British Virgin Islands and Mutual Funds
Contributed by Palladium Trust Services Limited
14 March, 2007
Contributed by Palladium Trust Services Limited. [www.palladiumtrustservices.net]
This article has been prepared for the assistance of those who are considering the formation of a mutual fund in the British Virgin Islands (BVI). It deals in broad terms with the requirements of BVI Law for the establishment and operation of entities. It is not intended to be exhaustive, but merely to provide brief details and information, which we hope, will be of use to our clients. We recommend that our clients seek legal advice in relation to the BVI on their specific proposals before taking steps to implement them.
Before proceeding with the incorporation of a company or the formation of a partnership (general or limited) or a unit trust in the BVI, persons are advised to consult their tax, legal and other professional advisors in their respective jurisdiction.
This article has been prepared on the basis of the law and practice as of the date referred to above.
The principal statute pertaining to mutual funds in the British Virgin Islands (BVI) is the Mutual Funds Act 1996 as amended (the Mutual Funds Act). This act imposes requirements for the recognition and registration of mutual funds incorporated or formed under the laws of the BVI or otherwise carrying on business from within the BVI.
Mutual funds in the BVI may be incorporated as business companies or formed as partnerships or unit trusts. The business company, being a corporate vehicle, is the most common structure used to form a mutual fund in the BVI. Mutual fund companies can be incorporated as segregated portfolio companies. For ease of reference, we have in this article assumed that the mutual fund is structured as a business company, except where otherwise noted.
2. TYPES OF FUNDS
Mutual Funds Generally
The Mutual Funds Act defines a mutual fund as a business company, partnership or unit trust which (a) collects and pools funds for the purposes of collective investment, and (b) issues shares; that entitle the holder to receive on demand or within a specified period after demand an amount computed by reference to the value of a proportionate interest in the whole or in a part of the net assets of the company The definition of mutual fund includes hedge funds and the other leveraged vehicles which otherwise satisfy the definition of a mutual fund as set out above.
A mutual fund which is incorporated or formed under the laws of the BVI or otherwise carrying on business from within the BVI must be registered or recognised under the Mutual Funds Act as:
(i) a private fund;
(ii) a professional fund; or
(iii) a public fund.
A private fund is a mutual fund whose constitutional documents specify either that it will have no more than 50 investors or that the making of an invitation to subscribe for or purchase shares issued by the mutual funds is to be made on a private basis.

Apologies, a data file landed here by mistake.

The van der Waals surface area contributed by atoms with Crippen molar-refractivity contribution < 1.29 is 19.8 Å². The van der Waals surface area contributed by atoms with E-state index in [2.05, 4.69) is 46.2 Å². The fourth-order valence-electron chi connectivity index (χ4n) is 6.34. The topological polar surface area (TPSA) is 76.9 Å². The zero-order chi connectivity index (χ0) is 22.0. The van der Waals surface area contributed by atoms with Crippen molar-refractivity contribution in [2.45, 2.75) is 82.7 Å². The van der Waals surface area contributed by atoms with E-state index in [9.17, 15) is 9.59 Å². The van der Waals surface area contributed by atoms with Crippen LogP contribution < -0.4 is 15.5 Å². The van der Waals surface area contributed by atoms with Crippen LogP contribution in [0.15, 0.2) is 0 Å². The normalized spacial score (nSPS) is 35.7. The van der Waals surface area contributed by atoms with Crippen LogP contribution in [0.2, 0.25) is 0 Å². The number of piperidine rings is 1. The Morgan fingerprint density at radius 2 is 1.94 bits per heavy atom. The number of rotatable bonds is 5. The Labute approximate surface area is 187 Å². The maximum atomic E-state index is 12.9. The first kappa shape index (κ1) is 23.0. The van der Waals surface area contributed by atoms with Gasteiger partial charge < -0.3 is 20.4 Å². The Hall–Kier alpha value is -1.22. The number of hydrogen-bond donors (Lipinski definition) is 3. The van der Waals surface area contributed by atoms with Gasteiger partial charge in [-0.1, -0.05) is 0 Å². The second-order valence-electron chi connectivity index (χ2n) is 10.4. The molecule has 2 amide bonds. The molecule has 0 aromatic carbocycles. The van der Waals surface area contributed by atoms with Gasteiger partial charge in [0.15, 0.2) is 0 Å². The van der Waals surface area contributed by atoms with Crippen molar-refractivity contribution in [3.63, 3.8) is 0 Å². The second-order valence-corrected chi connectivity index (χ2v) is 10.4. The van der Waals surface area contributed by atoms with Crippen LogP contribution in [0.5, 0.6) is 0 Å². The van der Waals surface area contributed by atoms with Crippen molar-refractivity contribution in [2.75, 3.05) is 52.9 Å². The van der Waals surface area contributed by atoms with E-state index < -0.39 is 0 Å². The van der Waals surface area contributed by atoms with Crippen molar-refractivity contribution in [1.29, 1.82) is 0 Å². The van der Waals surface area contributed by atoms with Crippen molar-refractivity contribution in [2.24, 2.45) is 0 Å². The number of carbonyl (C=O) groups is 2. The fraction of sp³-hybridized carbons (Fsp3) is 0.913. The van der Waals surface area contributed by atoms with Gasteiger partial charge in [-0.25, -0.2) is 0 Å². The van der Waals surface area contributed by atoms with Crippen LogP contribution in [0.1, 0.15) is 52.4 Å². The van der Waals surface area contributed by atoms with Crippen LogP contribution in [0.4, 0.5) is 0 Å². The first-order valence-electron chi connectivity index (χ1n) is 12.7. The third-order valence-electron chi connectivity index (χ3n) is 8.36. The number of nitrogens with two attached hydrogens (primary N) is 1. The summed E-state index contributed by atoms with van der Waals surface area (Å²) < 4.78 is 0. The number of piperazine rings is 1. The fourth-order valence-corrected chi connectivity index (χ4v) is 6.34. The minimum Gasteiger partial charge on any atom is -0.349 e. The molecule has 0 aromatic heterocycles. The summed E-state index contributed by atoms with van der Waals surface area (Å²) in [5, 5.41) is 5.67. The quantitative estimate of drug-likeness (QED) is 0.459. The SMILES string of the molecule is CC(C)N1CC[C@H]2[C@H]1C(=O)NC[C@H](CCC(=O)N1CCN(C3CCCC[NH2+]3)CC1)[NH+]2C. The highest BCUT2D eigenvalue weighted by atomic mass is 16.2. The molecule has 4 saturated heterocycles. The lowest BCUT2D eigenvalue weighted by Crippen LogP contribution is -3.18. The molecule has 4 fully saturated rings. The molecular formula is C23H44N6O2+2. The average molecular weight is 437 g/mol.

A professional fund is a mutual fund whose shares are made available only to professional investors and the initial investment in which, in respect of the majority of each of such investors, is not less than US$100,000 (or its equivalent in another currency).
A professional investor is defined as a person (i) whose ordinary business involves, whether for its own account of the account of others, the acquisition or disposal of property of the same kind as the property, or a substantial part of the property, of the fund; or (ii) who has signed a declaration that he, whether individually or jointly with his spouse, has net worth in excess of US$1,000,000 (or its equivalent in another currency) and that he consents to being treated as a professional investor.
A public fund is a mutual fund which is not recognised as a private fund or a professional fund.
A mutual fund structured as a business company under the BVI Business Companies Act, 2004 is incorporated by filing with the Registrar of Corporate Affairs the memorandum and articles of association of the company. The memorandum and articles of association prescribe the operational aspects of the fund, including dealing dates, valuation dates, the procedures for the issue and redemption of shares, the methods for pricing shares and valuing assets, and investment restrictions, if any. The fund may generally be incorporated within 24 hours once the memorandum and articles of association are in final form.
However, additional time must be given before the commencement of the offer of shares in order to allow the prospectus and various agreements to be finalised and signed and for the necessary governmental approvals to be obtained.
Private and Professional Funds
Once incorporated, a company which proposes to carry on business as a private fund or professional fund must apply for recognition under the Mutual Funds Act.
In order to be recognised, the private or professional fund must demonstrate to the Financial Services Commission (British Virgin Islands) (the FSC) that it satisfies the requirements as set out in the Mutual Funds Act. Generally, this obligation is satisfied by submitting an application form, along with a certified copy of the memorandum and articles of association of the fund to the FSC. The FSC will review the application form to ensure the functionaries are in acceptable jurisdictions and will use the certified copy of the memorandum and articles of association to ensure the fund has been duly incorporated. With respect to a private fund, the FSC will review the memorandum of association to ensure it has the requisite professional fund language. In the case of a professional fund, the prospectus and subscription agreement are also submitted so that the FSC may ensure that these documents have the requisite professional fund language.